Agreed. They are looking for a cheap and ineffective way out for their son. Sad situation for the son. Sad for the teacher as well.

I don’t see how it’s insulting or degrading. The family simply wants to expose its child to the greater world. The best way would be to hire a teacher as kea said, but there is nothing particularly wrong with the approach they have taken other than that it would strike most westerners as a bit odd.

Come on, if your parents or a friend of your parents knew a writer or artist or professional sports player and asked that he or she be introduced to you so you might get a better understanding of those fields would it be so wrong? Not at all. Happens all the time.

You are making way too much of this, imo.

For once I disagree with Muzha Man. I don’t know anyone famous but if I did I wouldn’t dream of asking them to have dinner with complete strangers for no benefit to themselves whatsoever. I’d think that was rude and presumptuous. If they were to offer out of kindness, that would be different, but I wouldn’t ask because that puts them in the position of either going along with it in order to avoid offence, even though they might not want to, or refusing and possibly souring the relationship.

OP, maybe it’s a cultural thing. If your wife wouldn’t mind going out to dinner with people she doesn’t know so that their 10 year old can practise speaking Chinese, then you can see where she’s coming from. If she wouldn’t do it, then she’s being hypocritical.

My son gets random children coming up to him and asking to be his friend or talk at school quite frequently (much less so at his current school), and it offends him because he knows they aren’t interested in him as a person, they’ve just been told by their parents to use him for English practice. I’ve even had complete strangers come up to me in the street asking to arrange playdates with their 5 year olds (he’s nine).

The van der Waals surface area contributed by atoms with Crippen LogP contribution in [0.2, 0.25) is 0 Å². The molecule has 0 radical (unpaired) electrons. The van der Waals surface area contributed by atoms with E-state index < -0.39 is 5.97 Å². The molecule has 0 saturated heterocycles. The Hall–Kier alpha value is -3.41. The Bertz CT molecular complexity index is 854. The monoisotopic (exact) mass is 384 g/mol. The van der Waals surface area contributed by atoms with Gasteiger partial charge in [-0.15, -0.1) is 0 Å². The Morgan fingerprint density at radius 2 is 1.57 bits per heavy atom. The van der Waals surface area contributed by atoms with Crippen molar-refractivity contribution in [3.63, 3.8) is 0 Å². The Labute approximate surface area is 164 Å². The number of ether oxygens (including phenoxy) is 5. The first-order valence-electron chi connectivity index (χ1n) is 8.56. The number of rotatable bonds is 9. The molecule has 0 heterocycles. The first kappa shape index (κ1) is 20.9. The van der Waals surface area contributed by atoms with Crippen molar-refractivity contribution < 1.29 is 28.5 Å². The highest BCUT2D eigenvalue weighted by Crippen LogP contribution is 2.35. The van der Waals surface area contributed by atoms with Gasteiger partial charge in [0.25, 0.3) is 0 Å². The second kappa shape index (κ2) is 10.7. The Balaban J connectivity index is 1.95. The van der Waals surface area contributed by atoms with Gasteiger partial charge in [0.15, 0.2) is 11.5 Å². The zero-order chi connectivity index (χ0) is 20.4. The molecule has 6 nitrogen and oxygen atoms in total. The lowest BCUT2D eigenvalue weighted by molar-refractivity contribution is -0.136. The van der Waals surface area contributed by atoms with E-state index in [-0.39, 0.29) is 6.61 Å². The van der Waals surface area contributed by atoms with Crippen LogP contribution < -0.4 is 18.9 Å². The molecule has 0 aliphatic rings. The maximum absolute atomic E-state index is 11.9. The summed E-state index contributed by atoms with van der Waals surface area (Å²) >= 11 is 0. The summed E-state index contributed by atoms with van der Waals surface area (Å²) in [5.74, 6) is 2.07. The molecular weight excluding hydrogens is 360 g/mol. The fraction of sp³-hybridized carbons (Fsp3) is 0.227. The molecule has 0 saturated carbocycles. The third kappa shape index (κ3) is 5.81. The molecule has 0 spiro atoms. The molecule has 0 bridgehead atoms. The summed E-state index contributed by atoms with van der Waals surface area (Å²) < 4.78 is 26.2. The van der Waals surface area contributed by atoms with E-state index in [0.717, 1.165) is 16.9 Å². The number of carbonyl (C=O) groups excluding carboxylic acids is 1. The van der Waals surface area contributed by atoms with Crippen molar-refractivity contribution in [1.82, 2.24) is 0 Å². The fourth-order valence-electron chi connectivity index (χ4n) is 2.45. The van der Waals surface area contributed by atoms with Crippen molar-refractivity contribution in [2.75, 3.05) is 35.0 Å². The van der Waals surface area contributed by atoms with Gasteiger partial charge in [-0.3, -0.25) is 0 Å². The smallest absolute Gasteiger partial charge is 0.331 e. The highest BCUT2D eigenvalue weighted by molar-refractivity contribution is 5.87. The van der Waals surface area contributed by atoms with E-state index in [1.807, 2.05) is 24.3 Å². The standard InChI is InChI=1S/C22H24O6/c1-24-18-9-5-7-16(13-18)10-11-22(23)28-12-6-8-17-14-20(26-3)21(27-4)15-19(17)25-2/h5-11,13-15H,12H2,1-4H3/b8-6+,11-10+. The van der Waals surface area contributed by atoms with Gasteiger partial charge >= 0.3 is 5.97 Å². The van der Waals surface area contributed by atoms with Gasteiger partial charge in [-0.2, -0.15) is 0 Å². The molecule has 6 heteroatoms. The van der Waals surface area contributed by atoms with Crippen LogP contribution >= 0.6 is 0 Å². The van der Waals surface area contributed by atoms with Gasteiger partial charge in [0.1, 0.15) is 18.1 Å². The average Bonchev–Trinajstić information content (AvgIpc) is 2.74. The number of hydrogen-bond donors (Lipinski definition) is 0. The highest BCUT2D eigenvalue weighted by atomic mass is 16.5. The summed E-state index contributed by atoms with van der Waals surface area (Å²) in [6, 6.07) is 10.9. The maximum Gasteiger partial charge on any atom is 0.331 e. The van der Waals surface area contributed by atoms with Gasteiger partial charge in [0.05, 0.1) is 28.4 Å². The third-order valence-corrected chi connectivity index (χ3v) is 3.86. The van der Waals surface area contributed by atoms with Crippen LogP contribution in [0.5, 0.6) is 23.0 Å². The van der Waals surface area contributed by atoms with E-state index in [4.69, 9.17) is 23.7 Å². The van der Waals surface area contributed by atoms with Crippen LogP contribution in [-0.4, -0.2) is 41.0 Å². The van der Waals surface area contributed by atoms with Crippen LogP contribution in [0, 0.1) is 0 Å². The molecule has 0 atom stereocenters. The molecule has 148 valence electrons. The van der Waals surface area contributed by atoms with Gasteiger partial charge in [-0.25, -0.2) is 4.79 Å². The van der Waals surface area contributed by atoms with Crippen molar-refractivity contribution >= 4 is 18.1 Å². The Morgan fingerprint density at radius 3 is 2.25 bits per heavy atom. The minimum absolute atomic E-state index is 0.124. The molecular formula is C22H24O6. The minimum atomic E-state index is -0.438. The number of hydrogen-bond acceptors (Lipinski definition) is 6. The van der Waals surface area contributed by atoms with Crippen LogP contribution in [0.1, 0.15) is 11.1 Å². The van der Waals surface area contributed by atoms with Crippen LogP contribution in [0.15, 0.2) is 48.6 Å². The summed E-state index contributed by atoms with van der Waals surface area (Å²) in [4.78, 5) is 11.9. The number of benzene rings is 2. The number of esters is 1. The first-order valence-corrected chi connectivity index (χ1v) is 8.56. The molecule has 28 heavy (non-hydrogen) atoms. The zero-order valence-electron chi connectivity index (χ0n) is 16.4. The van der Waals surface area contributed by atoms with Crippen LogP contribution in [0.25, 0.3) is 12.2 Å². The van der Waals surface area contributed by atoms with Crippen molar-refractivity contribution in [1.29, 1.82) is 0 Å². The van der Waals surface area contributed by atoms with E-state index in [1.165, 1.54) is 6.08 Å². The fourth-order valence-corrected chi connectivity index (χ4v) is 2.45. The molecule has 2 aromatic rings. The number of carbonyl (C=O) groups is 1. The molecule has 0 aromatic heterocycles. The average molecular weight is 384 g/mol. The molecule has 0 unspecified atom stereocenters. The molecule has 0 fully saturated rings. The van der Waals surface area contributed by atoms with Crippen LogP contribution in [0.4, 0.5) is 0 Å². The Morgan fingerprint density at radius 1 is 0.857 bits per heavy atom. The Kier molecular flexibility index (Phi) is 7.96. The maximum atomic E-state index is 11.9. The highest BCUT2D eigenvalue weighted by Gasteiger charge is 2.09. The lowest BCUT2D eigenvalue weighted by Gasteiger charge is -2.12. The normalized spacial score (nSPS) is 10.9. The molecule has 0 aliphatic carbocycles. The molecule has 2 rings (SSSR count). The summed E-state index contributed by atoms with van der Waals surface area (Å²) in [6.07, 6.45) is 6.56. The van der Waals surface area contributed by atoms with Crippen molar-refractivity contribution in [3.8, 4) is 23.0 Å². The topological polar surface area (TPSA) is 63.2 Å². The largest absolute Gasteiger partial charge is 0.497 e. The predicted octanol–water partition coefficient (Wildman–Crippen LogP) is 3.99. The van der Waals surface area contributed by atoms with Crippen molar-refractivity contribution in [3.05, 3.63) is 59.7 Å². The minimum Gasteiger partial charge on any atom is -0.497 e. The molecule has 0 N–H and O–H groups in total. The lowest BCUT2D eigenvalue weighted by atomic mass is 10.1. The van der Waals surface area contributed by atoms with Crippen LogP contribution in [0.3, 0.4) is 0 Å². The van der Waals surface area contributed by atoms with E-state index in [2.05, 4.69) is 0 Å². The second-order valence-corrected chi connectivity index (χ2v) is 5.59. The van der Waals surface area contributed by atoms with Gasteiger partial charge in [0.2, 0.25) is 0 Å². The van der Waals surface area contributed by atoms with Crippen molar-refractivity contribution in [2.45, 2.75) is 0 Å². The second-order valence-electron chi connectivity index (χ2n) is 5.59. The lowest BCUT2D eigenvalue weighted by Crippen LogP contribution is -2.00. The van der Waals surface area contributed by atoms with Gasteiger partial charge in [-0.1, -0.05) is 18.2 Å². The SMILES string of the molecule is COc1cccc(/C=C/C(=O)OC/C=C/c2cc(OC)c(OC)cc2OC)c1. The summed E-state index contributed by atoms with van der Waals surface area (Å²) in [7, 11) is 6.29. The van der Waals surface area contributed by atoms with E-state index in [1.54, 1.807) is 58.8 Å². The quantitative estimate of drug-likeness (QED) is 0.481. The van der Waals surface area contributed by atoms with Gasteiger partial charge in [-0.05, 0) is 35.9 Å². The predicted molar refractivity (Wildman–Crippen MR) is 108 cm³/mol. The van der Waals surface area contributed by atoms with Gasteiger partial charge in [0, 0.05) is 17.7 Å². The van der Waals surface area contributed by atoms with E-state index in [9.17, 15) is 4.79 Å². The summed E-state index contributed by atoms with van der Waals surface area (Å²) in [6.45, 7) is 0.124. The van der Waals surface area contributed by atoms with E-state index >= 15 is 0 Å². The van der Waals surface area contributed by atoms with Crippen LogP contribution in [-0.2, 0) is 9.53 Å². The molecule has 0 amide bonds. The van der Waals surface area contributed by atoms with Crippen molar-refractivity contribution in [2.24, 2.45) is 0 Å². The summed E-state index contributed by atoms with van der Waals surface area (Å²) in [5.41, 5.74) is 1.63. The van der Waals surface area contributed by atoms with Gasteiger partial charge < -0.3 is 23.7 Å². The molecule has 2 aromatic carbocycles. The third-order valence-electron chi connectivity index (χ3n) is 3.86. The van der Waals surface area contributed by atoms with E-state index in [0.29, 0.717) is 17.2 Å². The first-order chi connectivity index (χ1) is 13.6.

As I said, maybe it’s a cultural thing, but I see where the OP is coming from. What grown man would possibly want to be an English practice opportunity for a 10 year old child? What friend would ask them to?

I’m certainly not famous but because of my work as a relatively successful writer (meaning I actually make a living at it) I occassionaly get friends asking if I would lunch with them as a friend of theirs would like to talk to me about writing. I’ve never considered it rude or presumptuous but just a normal part of life. I also interview people all the time and offer no compensation but the possibilitu they might get mentioned in an article. Never had anyone refuse because there was nothing in it for them.

Now this case is a bit different but again hardly insulting. Parents take their children travelling to expose them to different people. Should the natives refuse to cooperate in this?

I definitely get where the OP is coming from and would not ask any friend of mine either but think he had made too much of it.

It’s a weird request. When Chinese use the English word “foreigner,” they aren’t referring to someone with a different passport. They mean whitey. Trying to arrange a meeting between a child and a random white adult is weird. It treats the white guy as a racial object. Could you imagine a white person saying: “I want my son to have contact with a black person. Hey, you know a black guy. Could you get one of his black friends to meet with my son so he could meet a real black person, and tell everyone he has a black friend?” It’d be viewed for what it is: a weird racial fetishism. Rousseau is correct to object to the idea. Now that he and his wife live in a western context, he can instruct his wife that in pluralistic societies like Canada, people are respected as individuals and are not to be treated as representatives of their race.

It’s annoying, but certainly not insulting. Like Mucha Man said, if you were an aspiring athlete, artist, actor, or whatnot and an in-law knew a friend who was in the field, wouldn’t you like to meet them over dinner? It happens all the time. Now I can understand how it may be annoying for you to constantly get these requests, but that’s just how life is when you possess a certain skill set people want. What’s really irritating is the obligation for your friend to say yes or for you to persuade your friend to say yes to help out a relative. This is where making up some polite excuse helps out a great deal. This is the Taiwanese way to do things, and while we may not agree with it, there’s no denying that playing the social game while dealing with them makes your life so much easier.